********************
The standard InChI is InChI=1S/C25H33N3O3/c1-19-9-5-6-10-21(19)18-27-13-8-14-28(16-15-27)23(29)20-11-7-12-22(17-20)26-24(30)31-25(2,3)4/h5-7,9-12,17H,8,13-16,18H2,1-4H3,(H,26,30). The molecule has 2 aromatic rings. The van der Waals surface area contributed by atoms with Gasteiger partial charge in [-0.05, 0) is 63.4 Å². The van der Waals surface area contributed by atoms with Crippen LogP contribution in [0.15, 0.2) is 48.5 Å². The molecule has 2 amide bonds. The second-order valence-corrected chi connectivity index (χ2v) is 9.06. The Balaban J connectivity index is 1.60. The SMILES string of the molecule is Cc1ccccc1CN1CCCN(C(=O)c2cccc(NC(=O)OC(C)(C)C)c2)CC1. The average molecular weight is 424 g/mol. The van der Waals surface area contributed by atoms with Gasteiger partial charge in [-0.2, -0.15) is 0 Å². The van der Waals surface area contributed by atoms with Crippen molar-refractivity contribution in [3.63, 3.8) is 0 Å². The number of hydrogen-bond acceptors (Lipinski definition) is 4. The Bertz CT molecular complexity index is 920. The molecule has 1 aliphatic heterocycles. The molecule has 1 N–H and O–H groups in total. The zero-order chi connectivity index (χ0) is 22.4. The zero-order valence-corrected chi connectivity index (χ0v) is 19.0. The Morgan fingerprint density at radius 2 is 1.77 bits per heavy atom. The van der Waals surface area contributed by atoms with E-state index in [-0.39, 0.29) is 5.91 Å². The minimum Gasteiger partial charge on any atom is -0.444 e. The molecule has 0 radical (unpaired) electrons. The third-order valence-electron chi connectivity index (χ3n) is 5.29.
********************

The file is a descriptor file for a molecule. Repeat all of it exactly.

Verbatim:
The standard InChI is InChI=1S/C25H33N3O3/c1-19-9-5-6-10-21(19)18-27-13-8-14-28(16-15-27)23(29)20-11-7-12-22(17-20)26-24(30)31-25(2,3)4/h5-7,9-12,17H,8,13-16,18H2,1-4H3,(H,26,30). The molecule has 2 aromatic rings. The van der Waals surface area contributed by atoms with Gasteiger partial charge in [-0.05, 0) is 63.4 Å². The van der Waals surface area contributed by atoms with Crippen LogP contribution in [0.15, 0.2) is 48.5 Å². The molecule has 2 amide bonds. The second-order valence-corrected chi connectivity index (χ2v) is 9.06. The Balaban J connectivity index is 1.60. The SMILES string of the molecule is Cc1ccccc1CN1CCCN(C(=O)c2cccc(NC(=O)OC(C)(C)C)c2)CC1. The average molecular weight is 424 g/mol. The van der Waals surface area contributed by atoms with Gasteiger partial charge in [-0.2, -0.15) is 0 Å². The van der Waals surface area contributed by atoms with Crippen molar-refractivity contribution in [3.63, 3.8) is 0 Å². The number of hydrogen-bond acceptors (Lipinski definition) is 4. The Bertz CT molecular complexity index is 920. The molecule has 1 aliphatic heterocycles. The molecule has 1 N–H and O–H groups in total. The zero-order chi connectivity index (χ0) is 22.4. The zero-order valence-corrected chi connectivity index (χ0v) is 19.0. The Morgan fingerprint density at radius 2 is 1.77 bits per heavy atom. The van der Waals surface area contributed by atoms with E-state index in [-0.39, 0.29) is 5.91 Å². The minimum Gasteiger partial charge on any atom is -0.444 e. The molecule has 0 radical (unpaired) electrons. The third-order valence-electron chi connectivity index (χ3n) is 5.29.